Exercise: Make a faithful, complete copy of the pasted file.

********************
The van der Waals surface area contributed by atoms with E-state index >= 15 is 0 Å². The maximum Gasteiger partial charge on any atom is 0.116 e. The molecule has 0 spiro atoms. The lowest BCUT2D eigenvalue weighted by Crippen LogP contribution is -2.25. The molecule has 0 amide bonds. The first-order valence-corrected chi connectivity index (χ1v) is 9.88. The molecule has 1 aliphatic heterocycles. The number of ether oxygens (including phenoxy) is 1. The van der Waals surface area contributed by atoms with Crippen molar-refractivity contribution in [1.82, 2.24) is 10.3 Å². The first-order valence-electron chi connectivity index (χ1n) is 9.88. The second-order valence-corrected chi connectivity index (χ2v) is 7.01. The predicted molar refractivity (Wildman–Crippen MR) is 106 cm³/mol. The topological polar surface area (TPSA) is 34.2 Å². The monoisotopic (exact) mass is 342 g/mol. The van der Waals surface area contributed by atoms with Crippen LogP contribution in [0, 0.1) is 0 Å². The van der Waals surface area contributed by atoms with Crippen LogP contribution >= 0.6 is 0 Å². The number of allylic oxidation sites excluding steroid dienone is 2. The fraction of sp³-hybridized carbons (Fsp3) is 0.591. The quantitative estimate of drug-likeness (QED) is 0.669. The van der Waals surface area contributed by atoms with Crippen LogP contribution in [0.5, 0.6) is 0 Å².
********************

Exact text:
The van der Waals surface area contributed by atoms with E-state index >= 15 is 0 Å². The maximum Gasteiger partial charge on any atom is 0.116 e. The molecule has 0 spiro atoms. The lowest BCUT2D eigenvalue weighted by Crippen LogP contribution is -2.25. The molecule has 0 amide bonds. The first-order valence-corrected chi connectivity index (χ1v) is 9.88. The molecule has 1 aliphatic heterocycles. The number of ether oxygens (including phenoxy) is 1. The van der Waals surface area contributed by atoms with Crippen molar-refractivity contribution in [1.82, 2.24) is 10.3 Å². The first-order valence-electron chi connectivity index (χ1n) is 9.88. The second-order valence-corrected chi connectivity index (χ2v) is 7.01. The predicted molar refractivity (Wildman–Crippen MR) is 106 cm³/mol. The topological polar surface area (TPSA) is 34.2 Å². The monoisotopic (exact) mass is 342 g/mol. The van der Waals surface area contributed by atoms with Crippen LogP contribution in [0, 0.1) is 0 Å². The van der Waals surface area contributed by atoms with Crippen LogP contribution >= 0.6 is 0 Å². The number of allylic oxidation sites excluding steroid dienone is 2. The fraction of sp³-hybridized carbons (Fsp3) is 0.591. The quantitative estimate of drug-likeness (QED) is 0.669. The van der Waals surface area contributed by atoms with Crippen LogP contribution in [0.5, 0.6) is 0 Å².